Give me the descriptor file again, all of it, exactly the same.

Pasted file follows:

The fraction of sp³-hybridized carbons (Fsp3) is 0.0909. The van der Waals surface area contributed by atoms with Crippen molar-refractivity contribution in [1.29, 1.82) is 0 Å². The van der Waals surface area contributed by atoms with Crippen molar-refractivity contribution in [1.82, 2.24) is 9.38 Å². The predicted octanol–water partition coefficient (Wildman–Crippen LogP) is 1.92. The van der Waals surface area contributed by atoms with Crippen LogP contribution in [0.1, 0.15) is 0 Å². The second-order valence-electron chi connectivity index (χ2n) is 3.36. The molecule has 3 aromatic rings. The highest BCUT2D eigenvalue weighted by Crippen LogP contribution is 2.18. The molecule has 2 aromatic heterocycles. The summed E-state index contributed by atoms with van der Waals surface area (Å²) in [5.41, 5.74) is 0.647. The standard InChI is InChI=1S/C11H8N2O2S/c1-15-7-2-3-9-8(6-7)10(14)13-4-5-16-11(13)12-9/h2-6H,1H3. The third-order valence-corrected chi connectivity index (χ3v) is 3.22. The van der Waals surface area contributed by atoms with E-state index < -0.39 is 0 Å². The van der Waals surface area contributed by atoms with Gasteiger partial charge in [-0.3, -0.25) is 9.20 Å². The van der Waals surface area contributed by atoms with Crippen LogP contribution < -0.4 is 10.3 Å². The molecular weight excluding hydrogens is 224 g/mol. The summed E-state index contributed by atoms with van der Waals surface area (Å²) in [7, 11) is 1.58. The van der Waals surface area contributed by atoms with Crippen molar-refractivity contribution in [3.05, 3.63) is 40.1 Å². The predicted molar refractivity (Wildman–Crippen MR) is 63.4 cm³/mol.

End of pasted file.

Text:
The fraction of sp³-hybridized carbons (Fsp3) is 0.0909. The van der Waals surface area contributed by atoms with Crippen molar-refractivity contribution in [1.29, 1.82) is 0 Å². The van der Waals surface area contributed by atoms with Crippen molar-refractivity contribution in [1.82, 2.24) is 9.38 Å². The predicted octanol–water partition coefficient (Wildman–Crippen LogP) is 1.92. The van der Waals surface area contributed by atoms with Crippen LogP contribution in [0.1, 0.15) is 0 Å². The second-order valence-electron chi connectivity index (χ2n) is 3.36. The molecule has 3 aromatic rings. The highest BCUT2D eigenvalue weighted by Crippen LogP contribution is 2.18. The molecule has 2 aromatic heterocycles. The summed E-state index contributed by atoms with van der Waals surface area (Å²) in [5.41, 5.74) is 0.647. The standard InChI is InChI=1S/C11H8N2O2S/c1-15-7-2-3-9-8(6-7)10(14)13-4-5-16-11(13)12-9/h2-6H,1H3. The third-order valence-corrected chi connectivity index (χ3v) is 3.22. The van der Waals surface area contributed by atoms with E-state index < -0.39 is 0 Å². The van der Waals surface area contributed by atoms with Gasteiger partial charge in [-0.3, -0.25) is 9.20 Å². The van der Waals surface area contributed by atoms with Crippen LogP contribution < -0.4 is 10.3 Å². The molecular weight excluding hydrogens is 224 g/mol. The summed E-state index contributed by atoms with van der Waals surface area (Å²) in [7, 11) is 1.58. The van der Waals surface area contributed by atoms with Crippen molar-refractivity contribution in [3.05, 3.63) is 40.1 Å². The predicted molar refractivity (Wildman–Crippen MR) is 63.4 cm³/mol.